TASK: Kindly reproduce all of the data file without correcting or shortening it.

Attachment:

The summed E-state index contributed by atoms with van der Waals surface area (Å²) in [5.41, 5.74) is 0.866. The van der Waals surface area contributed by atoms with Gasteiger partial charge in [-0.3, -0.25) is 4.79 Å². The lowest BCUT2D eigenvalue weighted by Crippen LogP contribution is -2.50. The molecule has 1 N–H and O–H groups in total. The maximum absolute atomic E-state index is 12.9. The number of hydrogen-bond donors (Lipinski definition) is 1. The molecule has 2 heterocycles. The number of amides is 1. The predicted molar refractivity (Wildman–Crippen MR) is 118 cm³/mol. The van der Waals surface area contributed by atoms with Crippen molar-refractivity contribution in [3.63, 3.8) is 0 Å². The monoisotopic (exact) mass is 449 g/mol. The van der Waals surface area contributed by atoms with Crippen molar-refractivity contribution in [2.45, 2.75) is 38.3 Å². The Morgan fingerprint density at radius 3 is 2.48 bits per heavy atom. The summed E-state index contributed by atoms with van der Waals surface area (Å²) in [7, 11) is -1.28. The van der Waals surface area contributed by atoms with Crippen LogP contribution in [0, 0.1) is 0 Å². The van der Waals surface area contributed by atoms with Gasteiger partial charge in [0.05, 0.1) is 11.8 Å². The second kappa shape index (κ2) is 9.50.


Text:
The summed E-state index contributed by atoms with van der Waals surface area (Å²) in [5.41, 5.74) is 0.866. The van der Waals surface area contributed by atoms with Gasteiger partial charge in [-0.3, -0.25) is 4.79 Å². The lowest BCUT2D eigenvalue weighted by Crippen LogP contribution is -2.50. The molecule has 1 N–H and O–H groups in total. The maximum absolute atomic E-state index is 12.9. The number of hydrogen-bond donors (Lipinski definition) is 1. The molecule has 2 heterocycles. The number of amides is 1. The predicted molar refractivity (Wildman–Crippen MR) is 118 cm³/mol. The van der Waals surface area contributed by atoms with Crippen molar-refractivity contribution in [3.63, 3.8) is 0 Å². The monoisotopic (exact) mass is 449 g/mol. The van der Waals surface area contributed by atoms with Crippen molar-refractivity contribution in [2.45, 2.75) is 38.3 Å². The Morgan fingerprint density at radius 3 is 2.48 bits per heavy atom. The summed E-state index contributed by atoms with van der Waals surface area (Å²) in [7, 11) is -1.28. The van der Waals surface area contributed by atoms with Crippen LogP contribution in [0, 0.1) is 0 Å². The van der Waals surface area contributed by atoms with Gasteiger partial charge in [0.05, 0.1) is 11.8 Å². The second kappa shape index (κ2) is 9.50.